The Ballad of Songbirds and Snakes by Suzanne Collins
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|The Ballad of Songbirds and Snakes by Suzanne Collins|
|Reviewer: Olivia Mitchell|
|Summary: An exciting, thoughtful and powerful origin story and prequel full of twists and turns, powerful images and lessons to be learned.|
|Buy? Yes||Borrow? Yes|
|Pages: 528||Date: May 2020|
|External links: Author's website|
Coriolanus Snow is refined, charming, and one of the only surviving members of the affluent Snow family. But their world was destroyed by the war. Their riches are gone, his parents dead - and yet the facade must be maintained. As the 10th Hunger Games begins, Coriolanus and other students of the Academy become the first Mentors of the tributes in the games. This is his chance to prove himself to the world and secure his place in the Capitol for good. But when he is assigned a tribute with no hope - a girl from District 12 - he thinks all chances of winning (both for her and for him) are gone. But Lucy Gray Baird proves herself to be a spark in his world, in a way he could never have imagined. As the Games commence, Lucy Gray fights for her life in the arena - but behind the scenes, in the sly, complex and strangely dangerous world of the Capitol, Coriolanus is fighting for his life too. Will she survive the Games? Will he? And what happens then?
Coriolanus is a fascinating protagonist. He is charming and intelligent, and knows exactly how to work the people around him - no one can see the truth underneath. And the truth is, the opulent Snow family was - like so many others - decimated by the war, and never recovered. He is dirt poor. But he has ambition and an appearance to maintain. And so he weaves through rooms with a charming smile and glittering conversation, endearing people to him and controlling every moment and its emotion. And now, he is one of the first-ever mentors in the Hunger Games - a new addition for the 10th anniversary to adapt the games into something more meaningful, his final act before graduating from the Academy. Coriolanus Snow has echoes of what he becomes in the future in the original Hunger Games trilogy - obsessive, ambitious. But we also see a different side to him and put some reasoning behind the evil we know. He cares deeply for his tribute, Lucy Gray Baird, and genuinely worries about her survival. He feels a shred of guilt over the existence of the games and his role in them, and yet he knows they are necessary - for the Capitol and for his status. As the story twists and develops so does Coriolanus and our understanding of him, making him a great protagonist.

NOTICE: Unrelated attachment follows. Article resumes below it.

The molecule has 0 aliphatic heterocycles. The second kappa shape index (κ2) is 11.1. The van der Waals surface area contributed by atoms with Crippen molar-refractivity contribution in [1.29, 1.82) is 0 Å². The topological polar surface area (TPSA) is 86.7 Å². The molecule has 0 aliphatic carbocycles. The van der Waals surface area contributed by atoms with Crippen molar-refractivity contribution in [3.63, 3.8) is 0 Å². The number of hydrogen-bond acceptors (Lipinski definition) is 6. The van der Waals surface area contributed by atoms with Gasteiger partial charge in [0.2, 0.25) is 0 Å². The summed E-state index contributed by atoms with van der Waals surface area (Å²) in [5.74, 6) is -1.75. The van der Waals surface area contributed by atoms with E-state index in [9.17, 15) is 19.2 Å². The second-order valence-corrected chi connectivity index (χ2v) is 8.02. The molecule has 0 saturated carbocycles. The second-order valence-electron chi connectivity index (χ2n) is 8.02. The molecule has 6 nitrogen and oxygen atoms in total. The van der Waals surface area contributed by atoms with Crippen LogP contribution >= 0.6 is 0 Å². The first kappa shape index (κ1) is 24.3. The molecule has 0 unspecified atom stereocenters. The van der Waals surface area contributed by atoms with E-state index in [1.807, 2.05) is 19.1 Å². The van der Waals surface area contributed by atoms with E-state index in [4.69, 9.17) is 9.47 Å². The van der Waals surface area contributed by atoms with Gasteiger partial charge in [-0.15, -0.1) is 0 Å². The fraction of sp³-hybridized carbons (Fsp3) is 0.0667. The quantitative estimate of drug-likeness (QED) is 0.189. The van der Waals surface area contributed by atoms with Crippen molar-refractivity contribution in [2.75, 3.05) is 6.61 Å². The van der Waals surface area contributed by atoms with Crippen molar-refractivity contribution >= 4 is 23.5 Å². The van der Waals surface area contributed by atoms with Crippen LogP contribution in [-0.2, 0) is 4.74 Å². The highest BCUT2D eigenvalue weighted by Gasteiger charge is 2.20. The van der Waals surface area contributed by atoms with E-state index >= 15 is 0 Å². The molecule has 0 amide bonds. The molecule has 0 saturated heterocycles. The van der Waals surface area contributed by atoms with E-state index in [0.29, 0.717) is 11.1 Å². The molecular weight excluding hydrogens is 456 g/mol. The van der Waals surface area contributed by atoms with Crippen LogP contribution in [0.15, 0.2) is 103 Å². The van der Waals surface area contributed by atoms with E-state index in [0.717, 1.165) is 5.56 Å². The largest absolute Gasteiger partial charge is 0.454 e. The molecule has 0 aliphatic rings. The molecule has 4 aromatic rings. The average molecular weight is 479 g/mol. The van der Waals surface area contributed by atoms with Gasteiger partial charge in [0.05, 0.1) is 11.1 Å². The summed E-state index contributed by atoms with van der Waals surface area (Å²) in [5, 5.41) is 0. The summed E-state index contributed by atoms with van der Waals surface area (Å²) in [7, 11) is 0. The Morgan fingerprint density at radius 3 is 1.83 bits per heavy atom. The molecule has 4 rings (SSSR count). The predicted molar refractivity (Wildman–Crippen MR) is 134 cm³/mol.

Lucy Gray is a fantastic character - she is the opposite of Coriolanus, except in all the ways that count. She is a bright spark in a dingy world and becomes someone you truly root for. She isn’t violent or aggressive and seems in no way fit for the games. But she has a performing streak and a voice for the stage, and is crafty in her own ways – she is by no means a formidable opponent and could be felled in one swoop, but she has hope, and so we do too. She and Coriolanus click in an enjoyable way and become a wonderful pair to lead the book. She is an inspiring and likeable character.
The characters in this book are colourful and wonderfully developed - they are true to the world Collins created and each has their own role to play.
The novel is split into 3 parts and is written in the 3rd person perspective. The book is a very exciting and addictive read - almost every chapter ends with some kind of twist, cliffhanger or shock. It was a book I enjoyed taking my time with. The language is beautifully descriptive and reads well. For fans, there are subtle hints, references and foreshadows to the original Hunger Games novels, which are set 60-odd years in the future, alongside amusing similarities to the real world and its history.
The book is quite a long read, which I found to be the only drawback of this wonderful novel – and despite the length, it remains pacey and structured.
A beautiful prequel and origin story about love, loss, war, ambition, chaos and control - and the cost of all of the above.
The Hunger Games by Suzanne Collins – An exciting future catastrophe novel and the start of the original trilogy – a must-read if you’re interested in this novel!
Divergent by Veronica Roth – A dystopian future novel full of interesting characters.
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